Glacial earthquakes are earthquakes of (surface-wave) magnitude
~ 5 that occur in glaciated regions (primarily Greenland). They
were first detected in 2003. Since the initial detections, we have
characterized them in much more detail. In particular, we now know that
glacial earthquakes are intimately related to ice motion. They occur only
in regions with very high ice flow speeds (in excess of a few km/year);
the mechanisms are consistent with acceleration of massive chunks of ice
in the downstream direction; and they occur more often during the summer months,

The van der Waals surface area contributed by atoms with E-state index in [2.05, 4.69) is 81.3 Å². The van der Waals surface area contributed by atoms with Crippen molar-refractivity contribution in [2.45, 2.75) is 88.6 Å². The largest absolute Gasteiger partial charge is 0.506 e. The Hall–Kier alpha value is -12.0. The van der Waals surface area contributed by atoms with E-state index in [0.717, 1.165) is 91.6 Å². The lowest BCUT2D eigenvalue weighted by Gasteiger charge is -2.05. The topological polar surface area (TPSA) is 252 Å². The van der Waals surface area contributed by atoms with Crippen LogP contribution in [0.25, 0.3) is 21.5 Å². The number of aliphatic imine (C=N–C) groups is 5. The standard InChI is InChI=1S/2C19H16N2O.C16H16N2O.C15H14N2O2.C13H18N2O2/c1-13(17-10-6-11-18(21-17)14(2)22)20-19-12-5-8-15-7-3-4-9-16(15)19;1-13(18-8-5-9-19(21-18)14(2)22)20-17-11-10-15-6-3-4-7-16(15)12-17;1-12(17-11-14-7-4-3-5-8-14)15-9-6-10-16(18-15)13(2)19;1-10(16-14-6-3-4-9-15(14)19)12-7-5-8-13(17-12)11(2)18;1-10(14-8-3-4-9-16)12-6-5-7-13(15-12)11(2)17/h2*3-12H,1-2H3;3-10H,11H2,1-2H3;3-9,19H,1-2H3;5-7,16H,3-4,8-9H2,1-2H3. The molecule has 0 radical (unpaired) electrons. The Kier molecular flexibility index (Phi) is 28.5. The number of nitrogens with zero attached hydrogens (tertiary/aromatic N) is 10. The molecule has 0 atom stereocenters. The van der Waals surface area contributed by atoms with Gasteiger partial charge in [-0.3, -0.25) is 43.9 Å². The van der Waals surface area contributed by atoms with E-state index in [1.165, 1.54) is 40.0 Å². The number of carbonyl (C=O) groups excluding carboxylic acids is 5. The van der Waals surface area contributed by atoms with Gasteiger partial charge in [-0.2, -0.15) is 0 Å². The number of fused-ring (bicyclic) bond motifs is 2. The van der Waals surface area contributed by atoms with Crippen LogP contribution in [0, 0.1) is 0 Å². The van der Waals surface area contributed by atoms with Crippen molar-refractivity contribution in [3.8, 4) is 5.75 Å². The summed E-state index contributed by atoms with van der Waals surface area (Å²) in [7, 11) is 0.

when the most melt is generated.
Plotted at right (red dots) are the locations of the Greenland glacial earthquakes
that occurred between 1993 and 2005. The background colors denote the balance velocity
field (from Bamber et al. 2001) in m/yr. Note that the events occur only in regions
where the ice speed is greater than 1 km/yr.
Update: We now think we understand the physical process relatively well. Very large icebergs
likely calve off into the fjord and push against the glacier face, creating a large force
that is transmitted to the solid Earth. See plots below for schematics of this, and see
publications section for more details.